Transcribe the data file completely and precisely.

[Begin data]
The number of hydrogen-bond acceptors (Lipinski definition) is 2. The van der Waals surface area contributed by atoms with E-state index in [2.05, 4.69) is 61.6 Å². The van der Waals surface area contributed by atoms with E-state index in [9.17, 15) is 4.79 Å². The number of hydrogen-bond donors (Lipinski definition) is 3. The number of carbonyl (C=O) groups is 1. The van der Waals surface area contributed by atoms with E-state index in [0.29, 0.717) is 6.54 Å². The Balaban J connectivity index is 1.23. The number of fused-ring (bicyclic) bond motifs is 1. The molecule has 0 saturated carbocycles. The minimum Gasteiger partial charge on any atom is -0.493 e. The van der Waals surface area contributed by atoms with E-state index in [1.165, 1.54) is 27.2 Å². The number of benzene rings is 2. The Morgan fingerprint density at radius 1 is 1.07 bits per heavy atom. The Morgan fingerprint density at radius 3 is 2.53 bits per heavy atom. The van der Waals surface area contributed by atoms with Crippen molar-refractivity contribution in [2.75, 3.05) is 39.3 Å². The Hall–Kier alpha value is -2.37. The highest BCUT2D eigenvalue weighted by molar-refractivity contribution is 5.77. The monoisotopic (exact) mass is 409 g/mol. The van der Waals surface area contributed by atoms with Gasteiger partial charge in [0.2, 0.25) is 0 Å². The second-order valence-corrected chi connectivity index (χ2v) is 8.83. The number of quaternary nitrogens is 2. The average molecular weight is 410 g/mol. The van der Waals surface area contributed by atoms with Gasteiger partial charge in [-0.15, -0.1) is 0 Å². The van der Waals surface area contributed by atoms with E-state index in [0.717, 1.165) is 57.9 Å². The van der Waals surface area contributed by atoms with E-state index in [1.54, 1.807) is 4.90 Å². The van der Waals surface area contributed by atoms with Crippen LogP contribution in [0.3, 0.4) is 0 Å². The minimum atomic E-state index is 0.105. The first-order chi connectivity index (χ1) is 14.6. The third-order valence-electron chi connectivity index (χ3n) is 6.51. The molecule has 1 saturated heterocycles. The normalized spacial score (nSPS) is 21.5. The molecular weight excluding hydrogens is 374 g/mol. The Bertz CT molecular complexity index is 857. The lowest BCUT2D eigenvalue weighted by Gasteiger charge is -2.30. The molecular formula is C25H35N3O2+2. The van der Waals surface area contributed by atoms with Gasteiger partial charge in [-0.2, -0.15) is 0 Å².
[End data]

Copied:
The number of hydrogen-bond acceptors (Lipinski definition) is 2. The van der Waals surface area contributed by atoms with E-state index in [2.05, 4.69) is 61.6 Å². The van der Waals surface area contributed by atoms with E-state index in [9.17, 15) is 4.79 Å². The number of hydrogen-bond donors (Lipinski definition) is 3. The number of carbonyl (C=O) groups is 1. The van der Waals surface area contributed by atoms with E-state index in [0.29, 0.717) is 6.54 Å². The Balaban J connectivity index is 1.23. The number of fused-ring (bicyclic) bond motifs is 1. The molecule has 0 saturated carbocycles. The minimum Gasteiger partial charge on any atom is -0.493 e. The van der Waals surface area contributed by atoms with E-state index in [1.165, 1.54) is 27.2 Å². The number of benzene rings is 2. The Morgan fingerprint density at radius 1 is 1.07 bits per heavy atom. The Morgan fingerprint density at radius 3 is 2.53 bits per heavy atom. The van der Waals surface area contributed by atoms with Crippen molar-refractivity contribution in [2.75, 3.05) is 39.3 Å². The Hall–Kier alpha value is -2.37. The highest BCUT2D eigenvalue weighted by molar-refractivity contribution is 5.77. The monoisotopic (exact) mass is 409 g/mol. The van der Waals surface area contributed by atoms with Gasteiger partial charge in [0.2, 0.25) is 0 Å². The second-order valence-corrected chi connectivity index (χ2v) is 8.83. The number of quaternary nitrogens is 2. The average molecular weight is 410 g/mol. The van der Waals surface area contributed by atoms with Gasteiger partial charge in [-0.15, -0.1) is 0 Å². The van der Waals surface area contributed by atoms with E-state index in [0.717, 1.165) is 57.9 Å². The van der Waals surface area contributed by atoms with E-state index in [1.54, 1.807) is 4.90 Å². The van der Waals surface area contributed by atoms with Crippen LogP contribution in [0.3, 0.4) is 0 Å². The minimum atomic E-state index is 0.105. The first-order chi connectivity index (χ1) is 14.6. The third-order valence-electron chi connectivity index (χ3n) is 6.51. The molecule has 1 saturated heterocycles. The normalized spacial score (nSPS) is 21.5. The molecular weight excluding hydrogens is 374 g/mol. The Bertz CT molecular complexity index is 857. The lowest BCUT2D eigenvalue weighted by Gasteiger charge is -2.30. The molecular formula is C25H35N3O2+2. The van der Waals surface area contributed by atoms with Gasteiger partial charge in [-0.2, -0.15) is 0 Å².